This is the third volume of Anthony Emery's magisterial survey, Greater Medieval Houses of England and Wales, 1300–1500, first published in 2006. Across the three volumes Emery has examined afresh and re-assessed over 750 houses, the first comprehensive review of the subject for 150 years. Covered are the full range of leading homes, from royal and episcopal palaces to manor houses, as well as community buildings such as academic colleges, monastic granges and secular colleges of canons. This volume surveys Southern England and is divided into three regions, each of which includes a separate historical and architectural introduction as well as thematic essays prompted by key buildings. The text is complemented throughout by a wide range of plans and diagrams and a wealth of photographs showing the present condition of almost every house discussed. This is an essential source for anyone interested in the history, architecture and culture of medieval England and Wales.
Vols. for 1930-Dec. 1930 include section "Amongst the new books."
Bristol is a major city and port in the south-west of England. In medieval times, it became the third largest city in the kingdom, behind London and York. Bristol was founded in the late Saxon period and grew rapidly in the 12th and 13th centuries. Initially, seaborne trading links with Ireland and France were particularly significant; later, from the 16th century onwards, the city became a focus for trade with Iberia, Africa, and the New World. This led to the growth of new industries such as brass manufacture, glass production and sugar refining, producing items for export, and processing imported raw materials. Bristol also derived wealth from the slave trade between Africa and the New World. The city has a long history of antiquarian and archaeological investigation. This volume provides, for the first time, a comprehensive overview of the historical development of Bristol, based on archaeological and architectural evidence. Part 1 describes the geological and topographical context of Bristol and discusses evidence for the environment prior to the foundation of the city. The history of archaeological work in Bristol is discussed in detail, as is the pictorial record and the cartographic evidence for the city. In Part 2, a series of period-based chapters considers the historical background and archaeological evidence for Bristol’s development from the prehistoric, Roman, and post-Roman eras through the establishment and growth of Bristol between about 950 and 1200 AD; the medieval city; early modern period; and the period from 1700 to 1900 AD, when Bristol was particularly important for its role in transatlantic trade. Each chapter discusses the major civic, military, and religious monuments of the time and the complex topographical evolution of the city. Part 3 assesses the significance of Bristol’s archaeology and presents a range of themes for future research.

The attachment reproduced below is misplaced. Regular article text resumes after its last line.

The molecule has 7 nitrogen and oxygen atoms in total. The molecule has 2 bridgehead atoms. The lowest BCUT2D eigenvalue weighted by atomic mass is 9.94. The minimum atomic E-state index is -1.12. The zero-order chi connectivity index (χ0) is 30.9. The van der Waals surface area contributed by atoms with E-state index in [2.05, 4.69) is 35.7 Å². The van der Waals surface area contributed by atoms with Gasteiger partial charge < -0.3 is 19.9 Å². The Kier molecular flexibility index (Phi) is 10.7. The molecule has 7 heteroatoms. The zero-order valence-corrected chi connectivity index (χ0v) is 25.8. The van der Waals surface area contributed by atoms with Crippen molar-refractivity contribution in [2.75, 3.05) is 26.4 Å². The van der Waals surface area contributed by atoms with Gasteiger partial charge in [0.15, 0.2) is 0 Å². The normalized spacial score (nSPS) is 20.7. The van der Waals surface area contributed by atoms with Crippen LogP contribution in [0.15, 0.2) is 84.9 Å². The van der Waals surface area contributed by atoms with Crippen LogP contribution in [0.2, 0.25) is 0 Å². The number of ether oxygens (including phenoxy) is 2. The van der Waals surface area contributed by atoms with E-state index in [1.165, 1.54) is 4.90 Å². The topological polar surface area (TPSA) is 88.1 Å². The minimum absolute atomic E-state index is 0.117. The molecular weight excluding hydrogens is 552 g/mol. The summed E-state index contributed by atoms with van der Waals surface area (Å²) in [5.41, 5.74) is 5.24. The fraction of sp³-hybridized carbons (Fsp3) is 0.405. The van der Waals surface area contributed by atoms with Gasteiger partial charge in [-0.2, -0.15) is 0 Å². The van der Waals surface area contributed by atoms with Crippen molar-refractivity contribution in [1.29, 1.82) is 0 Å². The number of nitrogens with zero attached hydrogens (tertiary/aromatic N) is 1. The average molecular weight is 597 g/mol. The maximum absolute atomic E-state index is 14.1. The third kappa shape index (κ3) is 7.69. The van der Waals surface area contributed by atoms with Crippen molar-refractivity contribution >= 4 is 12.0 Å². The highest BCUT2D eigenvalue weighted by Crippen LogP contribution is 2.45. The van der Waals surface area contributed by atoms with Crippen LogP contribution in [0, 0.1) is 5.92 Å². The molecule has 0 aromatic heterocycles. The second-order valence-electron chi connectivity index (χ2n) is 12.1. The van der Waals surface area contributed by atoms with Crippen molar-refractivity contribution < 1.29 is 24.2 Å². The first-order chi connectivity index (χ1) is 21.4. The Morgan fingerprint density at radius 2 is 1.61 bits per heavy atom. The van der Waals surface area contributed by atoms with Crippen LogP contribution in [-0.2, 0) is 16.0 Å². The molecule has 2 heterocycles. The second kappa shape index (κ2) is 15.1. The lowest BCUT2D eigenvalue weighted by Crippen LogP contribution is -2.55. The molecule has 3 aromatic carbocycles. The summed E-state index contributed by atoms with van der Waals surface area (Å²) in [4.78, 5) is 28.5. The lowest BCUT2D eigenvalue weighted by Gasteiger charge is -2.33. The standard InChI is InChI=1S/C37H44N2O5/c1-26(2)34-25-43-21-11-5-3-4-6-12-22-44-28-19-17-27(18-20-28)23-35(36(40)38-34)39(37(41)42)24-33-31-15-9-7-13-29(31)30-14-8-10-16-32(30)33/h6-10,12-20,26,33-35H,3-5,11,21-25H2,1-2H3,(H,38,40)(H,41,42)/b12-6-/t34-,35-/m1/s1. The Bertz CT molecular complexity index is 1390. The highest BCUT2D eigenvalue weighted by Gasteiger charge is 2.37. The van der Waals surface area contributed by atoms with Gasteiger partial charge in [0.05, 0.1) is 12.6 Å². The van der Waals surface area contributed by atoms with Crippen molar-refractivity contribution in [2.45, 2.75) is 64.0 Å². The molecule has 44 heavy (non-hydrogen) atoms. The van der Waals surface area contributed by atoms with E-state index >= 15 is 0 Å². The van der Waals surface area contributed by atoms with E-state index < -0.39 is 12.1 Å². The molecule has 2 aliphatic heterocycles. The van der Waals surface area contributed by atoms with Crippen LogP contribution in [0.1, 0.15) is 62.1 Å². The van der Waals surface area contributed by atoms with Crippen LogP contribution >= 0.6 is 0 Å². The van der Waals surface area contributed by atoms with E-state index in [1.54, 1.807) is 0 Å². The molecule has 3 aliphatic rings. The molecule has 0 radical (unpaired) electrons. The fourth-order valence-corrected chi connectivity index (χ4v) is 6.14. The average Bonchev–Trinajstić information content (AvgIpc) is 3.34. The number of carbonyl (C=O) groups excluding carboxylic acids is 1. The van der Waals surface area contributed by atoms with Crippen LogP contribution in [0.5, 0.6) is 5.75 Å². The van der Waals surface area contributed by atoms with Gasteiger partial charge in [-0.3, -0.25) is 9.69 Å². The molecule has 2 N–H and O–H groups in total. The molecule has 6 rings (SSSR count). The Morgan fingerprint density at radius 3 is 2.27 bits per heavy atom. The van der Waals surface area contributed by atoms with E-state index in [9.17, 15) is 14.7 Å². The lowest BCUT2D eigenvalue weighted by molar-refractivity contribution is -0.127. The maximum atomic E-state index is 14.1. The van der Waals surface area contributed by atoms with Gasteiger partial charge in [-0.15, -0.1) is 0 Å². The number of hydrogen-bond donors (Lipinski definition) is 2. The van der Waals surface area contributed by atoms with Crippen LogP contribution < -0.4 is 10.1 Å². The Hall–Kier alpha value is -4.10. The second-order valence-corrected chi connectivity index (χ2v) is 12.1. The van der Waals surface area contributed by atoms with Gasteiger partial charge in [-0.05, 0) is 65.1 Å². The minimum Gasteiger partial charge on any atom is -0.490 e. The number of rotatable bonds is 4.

Including an international directory of museum permanent collection catalogs.